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Bern Team Baker Review
Cons: Lack of padding, no adjustment system
Bottom line: A stylish, no-frills helmet.
Adjustment System: No adjustment
# of Vents?: None
The Team Baker takes over where the Baker Hardhat left off. Bern has stuck with its signature style with this simple yet effective helmet, but added EPS-certified foam under the ABS hard shell, making the helmet safety-certified for ski, bike, and skate. On the lower end of the price range and without many of the bells and whistles of the fancier helmets, the Team Baker fills a niche category that has worked for Bern for years.
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Our Analysis and Hands-on Test Results
The Team Baker came with mixed opinions from our reviewers, but the consensus seems to be that it performs as a no-frills helmet with the specific hardhat look that Bern has cultivated over the years.
Fit and Comfort
With little to no padding, one of our testers noted pressure points on her head while wearing the helmet and was concerned how that would feel actually taking a hit to the head. Also, although there is almost no padding throughout the helmet, the ear pads have a lot and are quite bulky, causing pressure points and pain during a long day of skiing. Lastly, the Team Baker seems like it runs a little on the small side, so be sure to try one on before buying. If you're interested in a simple helmet with a similar style and a bit more padding it might be worth checking out the Giro Ledge or the Smith Maze.
Weight and Bulk
The Team Baker isn't the lightest helmet we tested, but it's definitely on the lower end of the range. Injection molded helmets are generally a bit bigger and bulkier, but the Team Baker is one of the sleeker helmets in that category. Keep in mind that the Smith Maze is the lightest helmet that we tested. The hardhat look is nicely shaped, relatively sleek, and not too bulky.
The Team Baker seems to have been built for cold days when you don't plan on hiking, side-stepping, or sweating. It is made for winter and summer use, so the liner can be removed, but this doesn't provide for a lot of variability if you're out skiing for the day. The ear pieces on the Bern are bulky and warm, but the actual helmet doesn't have a lot of insulation, and if you want a visor our testers found both the Smith Variance and Editor's Choice Smith Vantage to be warmer.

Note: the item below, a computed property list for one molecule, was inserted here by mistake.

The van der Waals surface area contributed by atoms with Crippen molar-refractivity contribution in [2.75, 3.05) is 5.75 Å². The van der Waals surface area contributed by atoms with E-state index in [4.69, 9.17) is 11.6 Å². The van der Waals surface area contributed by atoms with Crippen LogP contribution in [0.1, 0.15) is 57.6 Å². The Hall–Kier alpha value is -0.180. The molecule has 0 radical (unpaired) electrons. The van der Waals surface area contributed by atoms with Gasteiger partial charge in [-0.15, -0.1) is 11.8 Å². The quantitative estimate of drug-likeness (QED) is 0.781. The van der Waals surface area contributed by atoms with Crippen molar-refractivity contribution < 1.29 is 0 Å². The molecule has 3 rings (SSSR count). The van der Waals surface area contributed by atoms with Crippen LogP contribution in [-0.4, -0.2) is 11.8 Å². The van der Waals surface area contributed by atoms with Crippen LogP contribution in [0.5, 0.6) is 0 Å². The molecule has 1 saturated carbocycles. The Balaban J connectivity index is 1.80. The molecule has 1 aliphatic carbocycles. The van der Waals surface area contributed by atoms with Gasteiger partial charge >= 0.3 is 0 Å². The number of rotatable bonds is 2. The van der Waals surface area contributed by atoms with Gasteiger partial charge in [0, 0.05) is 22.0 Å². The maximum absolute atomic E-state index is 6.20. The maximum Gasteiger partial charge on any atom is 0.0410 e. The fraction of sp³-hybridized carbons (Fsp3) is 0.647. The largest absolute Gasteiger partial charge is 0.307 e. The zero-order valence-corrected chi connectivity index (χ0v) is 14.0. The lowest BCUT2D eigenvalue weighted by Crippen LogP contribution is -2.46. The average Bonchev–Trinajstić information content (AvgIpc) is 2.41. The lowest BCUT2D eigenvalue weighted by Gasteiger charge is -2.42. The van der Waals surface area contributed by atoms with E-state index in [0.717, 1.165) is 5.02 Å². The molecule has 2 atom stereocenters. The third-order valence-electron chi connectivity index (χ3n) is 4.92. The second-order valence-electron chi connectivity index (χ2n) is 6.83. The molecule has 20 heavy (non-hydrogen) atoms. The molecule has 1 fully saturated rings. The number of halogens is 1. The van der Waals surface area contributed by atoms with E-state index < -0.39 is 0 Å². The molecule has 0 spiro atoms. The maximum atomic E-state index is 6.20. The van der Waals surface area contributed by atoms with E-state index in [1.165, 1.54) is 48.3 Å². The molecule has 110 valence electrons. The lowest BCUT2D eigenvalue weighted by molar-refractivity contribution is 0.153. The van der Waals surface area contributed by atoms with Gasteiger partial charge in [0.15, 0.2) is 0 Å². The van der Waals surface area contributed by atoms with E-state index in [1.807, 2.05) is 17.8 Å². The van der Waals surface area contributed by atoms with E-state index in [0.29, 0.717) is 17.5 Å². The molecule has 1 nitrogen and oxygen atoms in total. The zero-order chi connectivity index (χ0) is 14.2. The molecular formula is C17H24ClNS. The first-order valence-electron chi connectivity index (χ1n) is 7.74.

Because there are no vents on the helmet, the lack of padding adds to the airflow, but not that effectively. The ear pads can be removed, which adds a lot of ventilation to the helmet, but doesn't provide much adjustability. Some people prefer helmets with a few open vents, allowing for air flow on warm days or wearing a beanie on colder days - if this is the case the Anon Raider or the Smith Maze would be good choices.
The goggle integration was okay with most goggles, but a visor combined with no goggle vents makes for a steamy interface. Keep in mind that goggle fogging can ruin a good day out, so if you absolutely need ventilation, the Maze and Ledge both vented goggles significantly better. Also worth noting is that the goggle tab on the Team Baker is a flimsy plastic that feels like it could snap off if you get too aggressive about pulling your goggles off.
Two-toned is always a good way to go, since you'll be able to match it with more ski outfits. Plus, a freeride shape and a slick visor combined with a bright logo will let everyone know you're planning on getting sendy. The Team Baker is in a category of its own for style, but helmets like the Smith Maze or Variance are close to comparable.
If you need a helmet for winter and summer use - and won't be bothered if it can't do either all that well - then the Team Baker is a great helmet for you. It'll do the trick in winter and summer, is safety rated for all activities, stylish, and relatively cheap.
As mentioned above, for those seeking one helmet for all of their activities in every season, the Team Baker is a great choice that won't break the bank.
The Team Baker is another in the category of simple, multi-season helmets (with the Anon Raider being another). It's got a strong style, a minimalist approach, and gets the job done in any season.
— Sam Piper
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